Katlyn Chookagian remains in our No. 10 spot. While her recent win over Cynthia Calvillo was commendable, it was an undeniable snoozer and was simply not enough to move her past former UFC bantamweight champion Holly Holm, who is still clinging to our No. 9 spot after a lopsided decision defeat of Irene Aldana in October.
Our No. 8 spot is still held by Tatiana Suarez. The fact that she hasn't fought since June 2019 is making it increasingly difficult to justify her position on this list, but she recently told MMA Junkie that she hopes to fight again this summer, so we've decided to keep her where she is for now. If that summer comeback doesn't materialize, she's out.
At No. 7, we have former UFC featherweight champion Germaine de Randamie. De Randamie is riding a submission win over Julianna Pena, who is closing in on a pound-for-pound spot herself after submitting Sara McMann at UFC 257. That victory over Pena was almost enough to push De Randamie into our No. 6 spot. Unfortunately for her, our No. 6 fighter, former UFC strawweight champ Jessica Andrade, recently cemented her position with a devastating first-round drubbing of the aforementioned Chookagian at flyweight. She also gets bonus points for performing well in multiple weight classes, having fought and won in all three of the UFC's women's divisions.
Women: No. 5-1
5. Joanna Jedrzejczyk
4. Rose Namajunas
3. Weili Zhang
2. Valentina Shevchenko
1. Amanda Nunes
Our women's Top 5 is unchanged since our last update, but there are a couple of things we want to reiterate.
We'll start with our No. 5 fighter: former UFC strawweight champion Joanna Jedrzejczyk, who has not fought since she lost a split division to reigning strawweight champ, Weili Zhang, in March. She nearly lost her spot in our Top 5 to Andrade—a woman she holds a win over—on the basis of her recent inactivity. However, we decided to continue holding off on this switch for one reason. Allow us to explain.
While Jedrzejczyk has made it very clear that she's not retired, the Polish star has also emphasized that she won't be taking another fight until she's able to resume training at American Top Team in South Florida—not an easy thing to do thanks to the travel restrictions of the COVID-19 era. That gave us the impression that it could be a long time before Jedrzejczyk makes it back to the Octagon, but just when we were about to 86 her from the Top 5, she touched down on U.S. soil and got back to training at ATT. It's far from an official fight announcement, but it's a step toward that end and secures her status at No. 5 for now.
Our No. 4 spot is still the property of two-time Jedrzejczyk foil Rose Namajunas, who is riding an impressive decision win over our No. 6 fighter, Andrade. She is expected to get the next crack at UFC strawweight champion Zhang, and she will absolutely move up this list with a win in that fight.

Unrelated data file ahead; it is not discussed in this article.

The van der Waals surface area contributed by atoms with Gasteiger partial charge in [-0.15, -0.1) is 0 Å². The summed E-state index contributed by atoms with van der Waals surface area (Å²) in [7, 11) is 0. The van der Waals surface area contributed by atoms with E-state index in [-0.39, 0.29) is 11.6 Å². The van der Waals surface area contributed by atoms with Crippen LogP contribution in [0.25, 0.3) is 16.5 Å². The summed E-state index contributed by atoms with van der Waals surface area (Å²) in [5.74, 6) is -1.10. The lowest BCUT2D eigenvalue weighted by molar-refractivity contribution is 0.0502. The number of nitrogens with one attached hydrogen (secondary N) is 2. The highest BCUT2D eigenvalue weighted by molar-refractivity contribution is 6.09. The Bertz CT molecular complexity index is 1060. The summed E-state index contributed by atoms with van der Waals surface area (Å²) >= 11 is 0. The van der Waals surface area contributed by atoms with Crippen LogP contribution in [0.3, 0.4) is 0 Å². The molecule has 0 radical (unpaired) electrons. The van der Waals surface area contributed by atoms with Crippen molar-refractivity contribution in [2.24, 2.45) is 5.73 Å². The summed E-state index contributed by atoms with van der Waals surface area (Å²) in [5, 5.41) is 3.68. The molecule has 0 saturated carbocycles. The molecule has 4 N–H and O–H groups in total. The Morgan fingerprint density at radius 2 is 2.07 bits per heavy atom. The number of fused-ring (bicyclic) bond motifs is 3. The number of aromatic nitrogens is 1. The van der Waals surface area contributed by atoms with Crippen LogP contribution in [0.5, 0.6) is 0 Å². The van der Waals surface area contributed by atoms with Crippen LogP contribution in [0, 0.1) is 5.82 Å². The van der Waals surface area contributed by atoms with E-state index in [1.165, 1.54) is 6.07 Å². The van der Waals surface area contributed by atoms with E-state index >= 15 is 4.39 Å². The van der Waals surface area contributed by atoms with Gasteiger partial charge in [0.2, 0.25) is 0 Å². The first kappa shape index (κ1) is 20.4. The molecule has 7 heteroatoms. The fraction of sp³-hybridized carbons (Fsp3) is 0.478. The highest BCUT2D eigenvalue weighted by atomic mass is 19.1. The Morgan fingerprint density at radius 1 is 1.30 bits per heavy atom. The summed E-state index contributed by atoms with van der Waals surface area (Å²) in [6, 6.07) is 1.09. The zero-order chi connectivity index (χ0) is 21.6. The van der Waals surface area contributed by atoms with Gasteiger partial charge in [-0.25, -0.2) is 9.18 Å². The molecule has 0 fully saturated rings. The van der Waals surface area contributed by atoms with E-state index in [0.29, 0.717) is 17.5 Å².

Zhang, on that note, is our No. 3 fighter. While she has not fought since March, when she narrowly escaped the Octagon with her title after a war with Jedrzejczyk, that's not really her fault. The pandemic has seemingly made it very difficult for her to leave her native China, and it looks increasingly likely that her long-rumored title defense against Namajunas will happen quite soon. For the moment, her inactivity is no cause for concern with respect to her position on this list.
Our No. 2 spot is still held by UFC flyweight champion Valentina Shevchenko. While the official UFC rankings had Shevchenko ranked behind Zhang for many months, we've always viewed her as the more accomplished and more proven fighter. After her lopsided decision win over Jennifer Maia at UFC 255 in November, the UFC finally followed our lead and moved her ahead of Zhang, and we're glad to see it. Sometimes, logic prevails.
With our No. 2 fighter covered, let's move on to the No. 1 spot, which to nobody's surprise is held by Amanda Nunes.
The Brazilian, 32, holds the UFC featherweight and bantamweight titles in a vice-like grip and has defeated every other woman to hold UFC titles in either division. For those with short memories, that includes De Randamie, Holm, Cris Cyborg, Ronda Rousey and Miesha Tate. Throw in her two decision wins over the aforementioned Shevchenko, and her status as MMA's pound-for-pound queen is irrefutable.
Nunes is currently slated to defend her featherweight title against Megan Anderson at UFC 259 on March 6. While this fight is widely considered a squash match, it doesn't matter. She has already cemented herself as the greatest female fighter in MMA history.